Newsmaker: Michael Berkowitz
Architectural Record: How do you define a resilient city?
Michael Berkowitz: By “urban resilience,” we mean the ability of a city to survive disaster—and not just sudden disasters like earth- quakes, terrorism, or hazardous-materials accidents, but also chronic, slow-burn issues like fatigued transportation systems, high unemployment, or violence.
Cities are complex ecosystems with lots of different stakeholders, which makes it hard to organize themselves around challenges and opportunities. And, too often, cities don’t take advantage of solutions that are out there—best practices, funding, new technologies, and so on. They reinvent those solutions and do that at a high cost.
We provide the 100RC cities with four types of support to address challenges: a chief resilience officer (CRO), who is a single point of contact to connect the dots; technical assistance to complete a resilience strategy by looking at the city’s risks, capacity, and current efforts, and then setting goals; a platform of resources and partners; and a peer-to-peer network.
Tell me more about the responsibilities of chief resilience officers. What makes them effective?
On one side, the chief resilience officer’s job is to be a connector. Someone who’s political with a small P, who knows their way around both municipal government and key stakeholders in the city, to leverage all the work that’s going on. But that person can’t just be a connector—he or she has to have some technical chops so they can talk seriously to technicians as well. We want to revolutionize the way cities govern themselves, so that eventually you wouldn’t run a city without a chief resilience officer any more than you would without a chief of police.
What’s an example of a successful resiliency project?
Norfolk, Virginia, which is a midsize city on the mid-Atlantic coast and one of the most at-risk cities for sea-level rise, wanted to better understand its risk profile and its opportunities for economic development. They brought in one of our partners called Palantir, a big data-analytics firm, to help them look at building-code violations, flood damage, and owner and operator information. It gave them a much clearer picture of where the most at-risk properties were and which owners were most delinquent in addressing those risks. It’s a good example of how cities are beginning to look cross-sectionally in a way that’s meaningful.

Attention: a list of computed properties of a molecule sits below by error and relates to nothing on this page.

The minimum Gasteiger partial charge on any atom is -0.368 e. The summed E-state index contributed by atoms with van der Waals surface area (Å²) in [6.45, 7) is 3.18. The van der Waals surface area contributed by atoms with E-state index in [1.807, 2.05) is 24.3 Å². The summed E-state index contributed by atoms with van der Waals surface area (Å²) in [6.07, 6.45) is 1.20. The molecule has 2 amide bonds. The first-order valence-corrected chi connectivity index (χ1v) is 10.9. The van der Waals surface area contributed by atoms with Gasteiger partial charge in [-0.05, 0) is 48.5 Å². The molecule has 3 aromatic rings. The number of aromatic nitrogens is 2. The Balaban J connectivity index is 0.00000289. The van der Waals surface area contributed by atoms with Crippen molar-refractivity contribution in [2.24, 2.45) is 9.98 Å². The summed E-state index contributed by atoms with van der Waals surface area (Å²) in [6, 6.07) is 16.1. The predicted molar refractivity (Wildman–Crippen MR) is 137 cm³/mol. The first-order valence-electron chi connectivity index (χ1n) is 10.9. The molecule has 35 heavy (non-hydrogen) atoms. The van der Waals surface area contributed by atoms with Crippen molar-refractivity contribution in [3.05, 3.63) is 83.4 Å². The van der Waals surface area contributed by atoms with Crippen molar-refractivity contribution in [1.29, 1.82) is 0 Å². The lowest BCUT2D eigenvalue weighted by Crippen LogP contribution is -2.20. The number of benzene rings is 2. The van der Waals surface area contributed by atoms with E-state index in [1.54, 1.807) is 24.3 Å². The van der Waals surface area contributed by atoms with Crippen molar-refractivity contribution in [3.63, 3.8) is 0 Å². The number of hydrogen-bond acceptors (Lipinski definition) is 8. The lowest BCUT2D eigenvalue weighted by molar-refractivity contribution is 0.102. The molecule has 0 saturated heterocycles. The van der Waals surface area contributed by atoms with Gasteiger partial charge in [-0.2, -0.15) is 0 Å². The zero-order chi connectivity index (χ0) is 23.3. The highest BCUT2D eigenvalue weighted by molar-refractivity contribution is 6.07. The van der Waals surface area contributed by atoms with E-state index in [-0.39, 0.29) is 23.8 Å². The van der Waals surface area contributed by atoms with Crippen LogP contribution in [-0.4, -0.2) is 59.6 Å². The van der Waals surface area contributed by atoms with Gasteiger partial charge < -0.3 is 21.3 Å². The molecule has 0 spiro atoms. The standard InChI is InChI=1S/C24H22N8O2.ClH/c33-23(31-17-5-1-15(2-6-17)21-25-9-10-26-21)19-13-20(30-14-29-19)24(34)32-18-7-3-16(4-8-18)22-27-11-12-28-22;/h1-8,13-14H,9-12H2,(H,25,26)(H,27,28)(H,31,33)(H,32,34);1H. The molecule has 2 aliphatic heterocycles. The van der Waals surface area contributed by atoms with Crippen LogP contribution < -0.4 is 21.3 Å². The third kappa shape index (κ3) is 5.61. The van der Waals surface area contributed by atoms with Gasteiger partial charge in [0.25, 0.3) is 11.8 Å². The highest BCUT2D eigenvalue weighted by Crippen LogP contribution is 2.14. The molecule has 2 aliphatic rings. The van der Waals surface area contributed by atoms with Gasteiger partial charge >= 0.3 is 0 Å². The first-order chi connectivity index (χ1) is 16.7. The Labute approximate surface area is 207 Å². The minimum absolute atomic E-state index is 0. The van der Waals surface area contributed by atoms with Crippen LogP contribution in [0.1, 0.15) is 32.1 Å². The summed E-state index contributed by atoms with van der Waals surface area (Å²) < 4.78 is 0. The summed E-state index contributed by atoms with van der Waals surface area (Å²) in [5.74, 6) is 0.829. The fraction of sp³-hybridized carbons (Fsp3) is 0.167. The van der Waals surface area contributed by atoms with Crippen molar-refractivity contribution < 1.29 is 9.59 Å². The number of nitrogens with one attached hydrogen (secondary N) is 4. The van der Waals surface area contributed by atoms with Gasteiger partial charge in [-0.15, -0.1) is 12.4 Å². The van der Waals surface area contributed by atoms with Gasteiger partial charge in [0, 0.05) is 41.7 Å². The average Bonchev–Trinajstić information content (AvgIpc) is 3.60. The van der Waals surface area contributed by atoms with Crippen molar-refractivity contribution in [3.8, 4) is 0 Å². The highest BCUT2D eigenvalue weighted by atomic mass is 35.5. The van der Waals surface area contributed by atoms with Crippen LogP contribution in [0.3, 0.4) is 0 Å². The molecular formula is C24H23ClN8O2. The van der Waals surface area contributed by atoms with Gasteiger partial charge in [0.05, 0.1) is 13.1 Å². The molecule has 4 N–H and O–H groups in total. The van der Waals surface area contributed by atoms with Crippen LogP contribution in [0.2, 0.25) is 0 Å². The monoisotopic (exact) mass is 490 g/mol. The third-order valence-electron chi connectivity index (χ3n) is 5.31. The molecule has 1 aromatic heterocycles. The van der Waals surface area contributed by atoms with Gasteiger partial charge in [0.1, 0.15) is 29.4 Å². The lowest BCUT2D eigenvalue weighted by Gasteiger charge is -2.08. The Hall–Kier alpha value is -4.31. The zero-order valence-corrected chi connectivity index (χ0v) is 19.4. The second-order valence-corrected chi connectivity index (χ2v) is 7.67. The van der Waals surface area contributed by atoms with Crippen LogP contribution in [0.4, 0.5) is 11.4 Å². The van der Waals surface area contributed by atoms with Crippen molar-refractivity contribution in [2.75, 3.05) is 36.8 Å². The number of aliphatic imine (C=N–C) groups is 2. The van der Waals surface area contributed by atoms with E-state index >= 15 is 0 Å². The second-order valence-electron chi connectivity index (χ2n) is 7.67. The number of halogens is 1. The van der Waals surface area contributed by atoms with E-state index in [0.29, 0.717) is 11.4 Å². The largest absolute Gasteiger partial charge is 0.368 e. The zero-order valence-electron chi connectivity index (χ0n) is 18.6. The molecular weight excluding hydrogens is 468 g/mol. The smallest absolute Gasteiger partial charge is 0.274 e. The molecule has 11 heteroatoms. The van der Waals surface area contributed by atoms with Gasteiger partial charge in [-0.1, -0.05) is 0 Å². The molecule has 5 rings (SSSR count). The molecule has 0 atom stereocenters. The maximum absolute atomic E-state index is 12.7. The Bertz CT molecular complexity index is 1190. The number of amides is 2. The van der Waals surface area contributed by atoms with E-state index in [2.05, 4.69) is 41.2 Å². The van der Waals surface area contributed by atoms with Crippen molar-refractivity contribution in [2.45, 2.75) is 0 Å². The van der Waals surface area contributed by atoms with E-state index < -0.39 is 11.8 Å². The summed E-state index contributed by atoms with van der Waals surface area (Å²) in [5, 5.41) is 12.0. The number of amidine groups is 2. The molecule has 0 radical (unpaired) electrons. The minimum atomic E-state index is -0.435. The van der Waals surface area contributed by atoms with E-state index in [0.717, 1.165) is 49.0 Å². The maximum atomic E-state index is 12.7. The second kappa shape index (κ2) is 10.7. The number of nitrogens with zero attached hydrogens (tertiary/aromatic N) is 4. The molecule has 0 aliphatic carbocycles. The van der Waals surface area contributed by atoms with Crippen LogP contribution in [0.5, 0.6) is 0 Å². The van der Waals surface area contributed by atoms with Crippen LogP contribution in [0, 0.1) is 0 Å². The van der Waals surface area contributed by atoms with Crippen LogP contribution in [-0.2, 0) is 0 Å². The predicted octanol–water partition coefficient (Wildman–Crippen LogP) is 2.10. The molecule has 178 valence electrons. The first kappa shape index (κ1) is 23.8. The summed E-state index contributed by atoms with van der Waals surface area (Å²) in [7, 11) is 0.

The American Institute of Architects (AIA) is one of your partner organizations. How does it work with cities?
The built environment is clearly an important aspect of resilience. Buildings that are built strong don’t fall down during flooding or earthquakes. Buildings that are built efficiently use less energy, create less air pollution, and so on. Many of our cities want to improve the built environment. The AIA provides access to their network of architects, and to model building codes and best practices around the built environment, so that when cities identify what they need in that area, we can bring the AIA in.
The first round of funding chose 32 cities, and the second 35. Will this third round that’s closing in November be the last?
This will be the last big round. We have 67 in the network now, and we may finish out with the last 33 or save a few for one-off announcements.
There will be 100 cities in our network, but there are 10,000 cities in the world. Whether or not there will be more funding remains to be seen, but we’re hoping that it doesn’t just stop at 100. We’re trying to inspire change in all 10,000 of those cities, to catalyze a movement of how cities govern themselves and account for a changing world’s uncertainties. What we’re hoping is that each city will see itself in one of the 100 and understand what it takes to change.